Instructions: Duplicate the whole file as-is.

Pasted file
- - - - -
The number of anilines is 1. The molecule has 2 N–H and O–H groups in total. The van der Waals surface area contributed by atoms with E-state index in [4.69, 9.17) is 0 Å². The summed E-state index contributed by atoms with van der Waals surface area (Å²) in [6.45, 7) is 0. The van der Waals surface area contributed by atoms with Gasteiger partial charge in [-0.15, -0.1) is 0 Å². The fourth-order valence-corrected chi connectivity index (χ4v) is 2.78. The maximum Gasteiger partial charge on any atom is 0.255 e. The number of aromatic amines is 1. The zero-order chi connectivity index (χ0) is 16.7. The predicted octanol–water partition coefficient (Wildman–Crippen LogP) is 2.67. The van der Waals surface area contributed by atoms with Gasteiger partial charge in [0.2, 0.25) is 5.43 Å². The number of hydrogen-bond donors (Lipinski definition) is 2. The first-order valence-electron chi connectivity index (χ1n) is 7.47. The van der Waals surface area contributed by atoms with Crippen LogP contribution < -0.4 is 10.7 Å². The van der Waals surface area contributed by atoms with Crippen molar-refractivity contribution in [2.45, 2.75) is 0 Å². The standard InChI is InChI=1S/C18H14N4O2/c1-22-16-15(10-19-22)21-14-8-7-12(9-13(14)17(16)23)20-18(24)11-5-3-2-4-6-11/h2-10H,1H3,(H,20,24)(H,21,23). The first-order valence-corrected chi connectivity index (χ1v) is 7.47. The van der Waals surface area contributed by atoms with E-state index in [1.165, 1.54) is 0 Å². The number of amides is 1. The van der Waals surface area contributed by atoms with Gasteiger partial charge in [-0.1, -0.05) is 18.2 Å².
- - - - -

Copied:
The number of anilines is 1. The molecule has 2 N–H and O–H groups in total. The van der Waals surface area contributed by atoms with E-state index in [4.69, 9.17) is 0 Å². The summed E-state index contributed by atoms with van der Waals surface area (Å²) in [6.45, 7) is 0. The van der Waals surface area contributed by atoms with Gasteiger partial charge in [-0.15, -0.1) is 0 Å². The fourth-order valence-corrected chi connectivity index (χ4v) is 2.78. The maximum Gasteiger partial charge on any atom is 0.255 e. The number of aromatic amines is 1. The zero-order chi connectivity index (χ0) is 16.7. The predicted octanol–water partition coefficient (Wildman–Crippen LogP) is 2.67. The van der Waals surface area contributed by atoms with Gasteiger partial charge in [0.2, 0.25) is 5.43 Å². The number of hydrogen-bond donors (Lipinski definition) is 2. The first-order valence-electron chi connectivity index (χ1n) is 7.47. The van der Waals surface area contributed by atoms with Crippen LogP contribution < -0.4 is 10.7 Å². The van der Waals surface area contributed by atoms with Crippen molar-refractivity contribution in [2.45, 2.75) is 0 Å². The standard InChI is InChI=1S/C18H14N4O2/c1-22-16-15(10-19-22)21-14-8-7-12(9-13(14)17(16)23)20-18(24)11-5-3-2-4-6-11/h2-10H,1H3,(H,20,24)(H,21,23). The first-order valence-corrected chi connectivity index (χ1v) is 7.47. The van der Waals surface area contributed by atoms with E-state index in [1.165, 1.54) is 0 Å². The number of amides is 1. The van der Waals surface area contributed by atoms with Gasteiger partial charge in [-0.1, -0.05) is 18.2 Å².